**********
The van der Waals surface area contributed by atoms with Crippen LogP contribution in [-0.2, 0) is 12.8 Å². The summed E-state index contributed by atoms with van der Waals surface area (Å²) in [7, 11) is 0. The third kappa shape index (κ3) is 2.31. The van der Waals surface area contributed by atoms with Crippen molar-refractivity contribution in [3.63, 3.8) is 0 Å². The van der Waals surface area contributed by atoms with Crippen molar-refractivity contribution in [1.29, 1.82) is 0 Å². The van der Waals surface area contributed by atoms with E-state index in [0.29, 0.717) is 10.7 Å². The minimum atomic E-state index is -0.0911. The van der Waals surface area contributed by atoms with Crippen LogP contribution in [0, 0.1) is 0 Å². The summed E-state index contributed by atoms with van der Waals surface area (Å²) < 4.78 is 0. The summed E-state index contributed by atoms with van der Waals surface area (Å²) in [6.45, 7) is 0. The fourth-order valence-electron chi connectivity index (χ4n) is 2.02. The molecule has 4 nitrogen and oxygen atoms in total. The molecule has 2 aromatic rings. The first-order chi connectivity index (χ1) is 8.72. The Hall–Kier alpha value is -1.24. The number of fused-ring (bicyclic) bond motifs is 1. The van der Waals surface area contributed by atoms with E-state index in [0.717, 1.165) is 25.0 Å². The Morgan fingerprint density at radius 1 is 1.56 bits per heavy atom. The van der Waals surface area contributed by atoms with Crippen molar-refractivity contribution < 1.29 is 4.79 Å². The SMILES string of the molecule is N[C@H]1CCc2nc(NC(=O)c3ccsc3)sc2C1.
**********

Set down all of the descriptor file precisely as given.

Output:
The van der Waals surface area contributed by atoms with Crippen LogP contribution in [-0.2, 0) is 12.8 Å². The summed E-state index contributed by atoms with van der Waals surface area (Å²) in [7, 11) is 0. The third kappa shape index (κ3) is 2.31. The van der Waals surface area contributed by atoms with Crippen molar-refractivity contribution in [3.63, 3.8) is 0 Å². The van der Waals surface area contributed by atoms with Crippen molar-refractivity contribution in [1.29, 1.82) is 0 Å². The van der Waals surface area contributed by atoms with E-state index in [0.29, 0.717) is 10.7 Å². The minimum atomic E-state index is -0.0911. The van der Waals surface area contributed by atoms with Crippen LogP contribution in [0, 0.1) is 0 Å². The summed E-state index contributed by atoms with van der Waals surface area (Å²) < 4.78 is 0. The summed E-state index contributed by atoms with van der Waals surface area (Å²) in [6.45, 7) is 0. The fourth-order valence-electron chi connectivity index (χ4n) is 2.02. The molecule has 4 nitrogen and oxygen atoms in total. The molecule has 2 aromatic rings. The first-order chi connectivity index (χ1) is 8.72. The Hall–Kier alpha value is -1.24. The number of fused-ring (bicyclic) bond motifs is 1. The van der Waals surface area contributed by atoms with E-state index in [0.717, 1.165) is 25.0 Å². The Morgan fingerprint density at radius 1 is 1.56 bits per heavy atom. The van der Waals surface area contributed by atoms with Crippen molar-refractivity contribution < 1.29 is 4.79 Å². The SMILES string of the molecule is N[C@H]1CCc2nc(NC(=O)c3ccsc3)sc2C1.